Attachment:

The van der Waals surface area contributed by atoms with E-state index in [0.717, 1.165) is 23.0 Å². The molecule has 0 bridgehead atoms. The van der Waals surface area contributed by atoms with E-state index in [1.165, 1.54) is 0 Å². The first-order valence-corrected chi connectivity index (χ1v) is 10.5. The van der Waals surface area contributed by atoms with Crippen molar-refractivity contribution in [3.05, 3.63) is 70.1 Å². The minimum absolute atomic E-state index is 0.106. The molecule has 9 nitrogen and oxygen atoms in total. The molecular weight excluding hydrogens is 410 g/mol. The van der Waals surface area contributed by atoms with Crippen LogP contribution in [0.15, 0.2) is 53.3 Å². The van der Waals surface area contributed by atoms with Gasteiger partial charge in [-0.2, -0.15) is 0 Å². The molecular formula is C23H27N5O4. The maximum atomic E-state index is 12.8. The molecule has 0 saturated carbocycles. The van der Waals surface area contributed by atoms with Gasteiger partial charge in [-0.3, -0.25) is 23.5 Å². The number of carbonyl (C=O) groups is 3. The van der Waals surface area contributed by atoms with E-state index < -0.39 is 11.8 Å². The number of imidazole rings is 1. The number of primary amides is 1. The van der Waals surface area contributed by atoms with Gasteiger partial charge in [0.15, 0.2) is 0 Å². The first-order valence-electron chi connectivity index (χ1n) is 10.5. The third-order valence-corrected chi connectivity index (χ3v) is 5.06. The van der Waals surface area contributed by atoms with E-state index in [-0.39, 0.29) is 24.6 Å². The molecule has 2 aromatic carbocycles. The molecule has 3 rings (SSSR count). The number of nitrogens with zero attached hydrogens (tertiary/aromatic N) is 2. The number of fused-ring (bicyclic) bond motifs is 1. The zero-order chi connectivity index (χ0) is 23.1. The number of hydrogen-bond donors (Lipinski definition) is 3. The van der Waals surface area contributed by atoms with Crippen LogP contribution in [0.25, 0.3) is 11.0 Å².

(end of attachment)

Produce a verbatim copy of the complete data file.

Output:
The van der Waals surface area contributed by atoms with E-state index in [0.717, 1.165) is 23.0 Å². The molecule has 0 bridgehead atoms. The van der Waals surface area contributed by atoms with E-state index in [1.165, 1.54) is 0 Å². The first-order valence-corrected chi connectivity index (χ1v) is 10.5. The van der Waals surface area contributed by atoms with Crippen molar-refractivity contribution in [3.05, 3.63) is 70.1 Å². The minimum absolute atomic E-state index is 0.106. The molecule has 9 nitrogen and oxygen atoms in total. The molecular weight excluding hydrogens is 410 g/mol. The van der Waals surface area contributed by atoms with Crippen LogP contribution in [0.15, 0.2) is 53.3 Å². The van der Waals surface area contributed by atoms with Gasteiger partial charge in [-0.2, -0.15) is 0 Å². The molecular formula is C23H27N5O4. The maximum atomic E-state index is 12.8. The molecule has 0 saturated carbocycles. The van der Waals surface area contributed by atoms with Gasteiger partial charge in [-0.3, -0.25) is 23.5 Å². The number of carbonyl (C=O) groups is 3. The van der Waals surface area contributed by atoms with E-state index < -0.39 is 11.8 Å². The number of imidazole rings is 1. The number of primary amides is 1. The van der Waals surface area contributed by atoms with Gasteiger partial charge in [0.15, 0.2) is 0 Å². The first-order valence-electron chi connectivity index (χ1n) is 10.5. The third-order valence-corrected chi connectivity index (χ3v) is 5.06. The van der Waals surface area contributed by atoms with E-state index in [-0.39, 0.29) is 24.6 Å². The molecule has 2 aromatic carbocycles. The molecule has 3 rings (SSSR count). The number of nitrogens with zero attached hydrogens (tertiary/aromatic N) is 2. The number of fused-ring (bicyclic) bond motifs is 1. The zero-order chi connectivity index (χ0) is 23.1. The number of hydrogen-bond donors (Lipinski definition) is 3. The van der Waals surface area contributed by atoms with Crippen LogP contribution in [0.25, 0.3) is 11.0 Å².